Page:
The Junta (Gens. Alcorta, Carrera, Lombardini & Fran. Pérez) had withdrawn their army: 14 Guns, 4,000 Cavalry (Quijano & Andrade Brigades), and 5,000 Infantry (Four Sections: -1.) Gov. Olaguibel: Toluca National Guards, -2.) Cmdte. Arroyo: Lagos, Iturbide, & Tula Battalions, -3.) Gen. Martínez: various pickets, and -4.) Gen. Pérez: 11th Infantry & remnants of Light Regts.) from the city during the night, and the U.S. forces, expecting another assault, found the city undefended. Worth and Quitman advanced cautiously. Quitman sent Lieutenant Pierre Beauregard to arrange the surrender of the ciudadela. Beauregard and Mansfield Lovell were met by a Mexican officer who asked for a receipt for the captured ciudadela.( 15 Guns) Beauregard exclaimed that "we give receipts at the point of their swords". Scott gave the honor of formally entering the city to Quitman's Division. The conquering army was less than impressing, the troops wore ragged and bloodstained uniforms and Quitman only had on one shoe when he marched into the city. Worth personally took down the flag flying over the National Palace, and a U.S. Marine hoisted the U.S. flag in its place. Quitman marched into the Zócalo plaza in the center of the city in front of the National Palace where the formal surrender took place. As Worth's division entered the city the leading unit was John Garland's brigade. Stragglers from the Mexican army left in the city after Santa Anna's withdrawal climbed to the roofs of houses and began shooting at the American soldiers. General Garland was hit in the chest with the first shot and fell severely wounded. Before he evacuated, Santa Anna released 30,000 prisoners into the streets of the city, and these rooftop shots provoked the prisoners into similar acts. Worth did manage to get the sniping under control. William S. Harney's dragoons escorted General Scott into the city wearing his immaculate dress uniform and was greeted by patriotic music. Scott appointed the politically savvy Quitman as military governor, becoming the only American to ever rule from the National Palace.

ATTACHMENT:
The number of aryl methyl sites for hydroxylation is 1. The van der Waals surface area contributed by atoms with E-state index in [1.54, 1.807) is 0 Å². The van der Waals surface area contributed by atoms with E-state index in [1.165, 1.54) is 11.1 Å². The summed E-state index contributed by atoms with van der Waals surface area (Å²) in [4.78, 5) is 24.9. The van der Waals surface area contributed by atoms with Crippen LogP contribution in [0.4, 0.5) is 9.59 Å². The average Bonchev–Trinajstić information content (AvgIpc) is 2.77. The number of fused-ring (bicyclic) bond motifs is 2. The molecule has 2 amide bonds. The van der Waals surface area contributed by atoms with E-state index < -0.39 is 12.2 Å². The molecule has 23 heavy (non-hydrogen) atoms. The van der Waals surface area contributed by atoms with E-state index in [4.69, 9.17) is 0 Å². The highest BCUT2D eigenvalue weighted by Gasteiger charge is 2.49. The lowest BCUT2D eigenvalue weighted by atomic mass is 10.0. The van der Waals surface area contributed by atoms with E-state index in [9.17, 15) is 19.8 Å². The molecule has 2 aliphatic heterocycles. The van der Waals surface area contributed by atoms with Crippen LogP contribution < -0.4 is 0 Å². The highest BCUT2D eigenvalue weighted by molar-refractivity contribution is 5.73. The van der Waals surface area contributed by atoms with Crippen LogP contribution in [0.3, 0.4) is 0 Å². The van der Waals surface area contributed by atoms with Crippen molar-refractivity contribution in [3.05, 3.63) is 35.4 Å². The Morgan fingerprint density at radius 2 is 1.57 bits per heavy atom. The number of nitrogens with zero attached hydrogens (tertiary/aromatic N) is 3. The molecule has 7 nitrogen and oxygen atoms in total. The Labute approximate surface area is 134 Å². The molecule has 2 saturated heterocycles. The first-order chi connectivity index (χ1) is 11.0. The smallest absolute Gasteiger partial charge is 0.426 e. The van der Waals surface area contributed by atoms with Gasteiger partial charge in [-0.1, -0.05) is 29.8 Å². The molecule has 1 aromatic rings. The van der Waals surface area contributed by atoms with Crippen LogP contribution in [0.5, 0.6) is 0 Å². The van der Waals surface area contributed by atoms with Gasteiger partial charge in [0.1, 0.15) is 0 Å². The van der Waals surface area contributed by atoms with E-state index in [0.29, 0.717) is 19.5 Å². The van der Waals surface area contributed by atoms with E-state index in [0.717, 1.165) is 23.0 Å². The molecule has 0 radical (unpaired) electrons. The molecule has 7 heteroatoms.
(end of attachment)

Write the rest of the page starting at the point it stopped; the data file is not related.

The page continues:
- U.S. 116 killed, 665 wounded, 18 missing, 789 total
- Mexican 2,700 total
- U.S. 130 killed, 703 wounded, 29 missing, 862 total
- Mexican 1,800 killed and wounded, 823 captured, 2,623 total
- U.S. 1,651
- Mexican 5,323
- Battle of Molino del Rey
- Battles of the Mexican-American War
- Marines' hymn
- Saint Patrick's Battalion
^ Lieutenant Colonel James S. McIntosh temporarily commanded Clarke's brigade at Molino del Rey; Clarke returned to command after McIntosh was killed during the fighting.
- Arndt, Jochen S., “The True Napoleon of the West: General Winfield Scott’s Mexico City Campaign and the Origins of the U.S. Army’s Combined-Arms Combat Division,” Journal of Military History, 76 (July 2012), 649–71.
- Bauer, K. Jack, The Mexican-American War 1846–48
- Nevin, David; editor, The Mexican War (1978)
- Alcaraz, Ramon et al. "Apuntes Para la Historia de la Guerra entre Mexico y los Estados Unidos.
- Annual Reports 1894, War Department lists trophy guns: 1- 12 pounder and 2- 4 pounders.
- Battle of Mexico City animated battle map by Jonathan Webb
- Winfield Scott's Official Report
- Irish fighters
- A Continent Divided: The U.S. - Mexico War, Center for Greater Southwestern Studies, the University of Texas at Arlington